Heroes from 2014 Ebola Epidemic Call on Rich Countries to Donate Funds to Support Global Vaccination in Open Letter to WHO Leader
Public health leaders who contained the Ebola epidemic make the case for COVID-19 vaccine technology transfer, open access vaccines for poor countries, and donation of funds and doses for vaccines.
FREETOWN, SIERRA LEONE— Thirty veterans from the public health response to the 2014 West African Ebola outbreak and over eighty other public health experts from around the world are calling on the World Health Assembly (WHA), the decision-making body of the World Health Organization (WHO), to vote in its May 2021 meeting on propositions that would dramatically expand vaccine access in poor countries.
The demands come in an open letter to Dr. Tedros Adhanom Ghebreyesus, Director-General of the WHO, that is organized by Mosoka Fallah, founder of the Liberian non-profit Refuge Place International whose heroic work during the 2014 Ebola epidemic was documented by The New York Times.
From May 24 to June 1, nations will convene at the World Health Assembly to make decisions about the global response to COVID-19. Signatories of the open letter argue that G20 and other wealthy countries must go beyond waiving patents for low-income countries to donate all of their excess doses of COVID-19 vaccines to poor countries that have been outbid for vaccines. The letter reads, “as we learned through the Ebola pandemic, poverty and geography should not be the determinants of access to life-saving vaccines.”
Mosokah Fallah added, "we are at a pivotal moment in human history: will the WHO fulfill its mandate of universal healthcare by instituting universal vaccine care? All eyes are on the WHO." The letter was assisted by 1Day Africa, the African chapter of 1Day Sooner, a non-profit that advocates for volunteers who want to take part in high-impact medical trials, including COVID-19 human challenge trials.
On Wednesday, May 12th, at 12pm EST / 4pm GMT, Mosoka Fallah will join Ezekiel Emanuel, member of President Biden's transition COVID-19 Advisory Board, Vardit Ravitsky, President of the International Association of Bioethics, and Gita Sen, Director of the Ramalingaswami Centre on Equity & Social Determinants of Health, to discuss their letter to the World Health Assembly. The virtual event, which is co-organized by Center for Population-Level Bioethics at Rutgers University and 1Day Sooner, is available to all— RSVP here.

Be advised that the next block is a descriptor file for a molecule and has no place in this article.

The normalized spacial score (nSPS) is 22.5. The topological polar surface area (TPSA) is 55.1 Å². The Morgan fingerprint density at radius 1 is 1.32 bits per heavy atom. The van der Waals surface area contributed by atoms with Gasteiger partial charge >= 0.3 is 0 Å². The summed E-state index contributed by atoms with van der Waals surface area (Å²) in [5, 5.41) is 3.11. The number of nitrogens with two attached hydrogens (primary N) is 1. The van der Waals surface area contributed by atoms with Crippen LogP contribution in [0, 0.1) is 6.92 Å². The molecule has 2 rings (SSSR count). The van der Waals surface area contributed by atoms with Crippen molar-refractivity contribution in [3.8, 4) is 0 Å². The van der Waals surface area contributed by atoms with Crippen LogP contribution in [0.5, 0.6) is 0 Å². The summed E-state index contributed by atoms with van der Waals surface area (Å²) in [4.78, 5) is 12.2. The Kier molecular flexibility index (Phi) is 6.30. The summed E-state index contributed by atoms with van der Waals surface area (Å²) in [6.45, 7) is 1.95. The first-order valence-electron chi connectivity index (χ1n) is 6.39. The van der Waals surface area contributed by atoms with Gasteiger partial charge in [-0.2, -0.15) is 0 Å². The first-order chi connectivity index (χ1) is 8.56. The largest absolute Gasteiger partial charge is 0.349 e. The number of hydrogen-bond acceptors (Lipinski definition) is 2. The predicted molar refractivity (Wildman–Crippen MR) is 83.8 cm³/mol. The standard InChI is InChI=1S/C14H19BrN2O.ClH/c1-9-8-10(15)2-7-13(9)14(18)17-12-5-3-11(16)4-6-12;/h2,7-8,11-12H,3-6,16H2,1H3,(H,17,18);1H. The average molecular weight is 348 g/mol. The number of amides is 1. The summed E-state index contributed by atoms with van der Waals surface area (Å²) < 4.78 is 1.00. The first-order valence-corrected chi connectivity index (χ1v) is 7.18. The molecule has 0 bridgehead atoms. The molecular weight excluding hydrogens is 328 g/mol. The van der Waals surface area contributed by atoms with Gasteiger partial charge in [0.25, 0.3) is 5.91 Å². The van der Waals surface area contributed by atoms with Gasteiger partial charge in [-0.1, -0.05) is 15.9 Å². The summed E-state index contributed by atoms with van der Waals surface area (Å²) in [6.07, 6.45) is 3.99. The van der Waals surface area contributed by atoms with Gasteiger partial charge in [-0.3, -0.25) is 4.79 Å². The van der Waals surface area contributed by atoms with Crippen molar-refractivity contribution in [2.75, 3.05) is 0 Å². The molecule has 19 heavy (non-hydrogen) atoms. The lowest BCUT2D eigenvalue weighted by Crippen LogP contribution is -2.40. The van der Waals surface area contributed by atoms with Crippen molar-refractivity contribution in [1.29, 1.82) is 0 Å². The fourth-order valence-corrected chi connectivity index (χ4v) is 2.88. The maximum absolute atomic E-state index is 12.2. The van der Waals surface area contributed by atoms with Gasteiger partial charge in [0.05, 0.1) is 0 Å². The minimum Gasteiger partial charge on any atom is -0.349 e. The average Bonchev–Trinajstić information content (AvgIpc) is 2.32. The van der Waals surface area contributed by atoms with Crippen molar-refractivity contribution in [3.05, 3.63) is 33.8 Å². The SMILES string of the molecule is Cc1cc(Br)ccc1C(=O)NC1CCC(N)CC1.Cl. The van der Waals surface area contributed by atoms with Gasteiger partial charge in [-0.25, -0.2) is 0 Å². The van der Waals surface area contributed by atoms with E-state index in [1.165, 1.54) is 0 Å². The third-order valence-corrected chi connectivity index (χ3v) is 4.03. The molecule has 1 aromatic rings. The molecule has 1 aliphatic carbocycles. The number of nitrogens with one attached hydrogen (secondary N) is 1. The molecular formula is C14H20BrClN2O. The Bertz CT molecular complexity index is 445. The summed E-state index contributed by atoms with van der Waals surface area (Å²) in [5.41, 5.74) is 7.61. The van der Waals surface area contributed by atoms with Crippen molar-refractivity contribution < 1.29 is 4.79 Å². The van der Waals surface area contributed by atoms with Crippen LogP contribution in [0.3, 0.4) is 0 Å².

Below are quotes from open letter signatories about global vaccine equity.
To connect with Mosokah Fallah, or another signatory of the Ebola heroes open letter, for an interview, please email email@example.com.
1Day Sooner is a non-profit organization advocating for people who want to participate in high-impact medical trials, including COVID-19 challenge trials.
"Our world as we know it is on the brink of massive deaths, the collapse of economies and nations. This human calamity can be stopped by a new Marshal Plan- where prosperous nations can freely share their vaccines and resources to poorer nations. The reality of our humanity will be shown when all lives are given the same value irrespective of their geography and economy" - Mosoka Fallah, Ebola Emergency-Response Program Manager, Action Contre la Faim. Masters of Public Health, Global Health, Harvard School of Public Health
“The emotional strain of watching people in rich countries get vaccinated while we, in the poor countries helplessly watch our loved ones die, amounts to an injustice that must come to an end now” - Zacharia Kafuko, Molecular Biochemist, Mandela Washingon Fellow, African Chapter Manager - 1Day Sooner
“Global access to the COVID-19 vaccines is paramount to the health of the entire humanity irrespective of nationality. Recent rapid spread of variants in India and other countries underscores the need for a quick global vaccination program as these variants can spread increasingly around the world despite travel restrictions. We already know the devastation the virus can cause to the human health and economies of the countries” - Bondada Subbarao, Professor of Microbiology, Immunology, & Molecular Genetics, University of Kentucky College of Medicine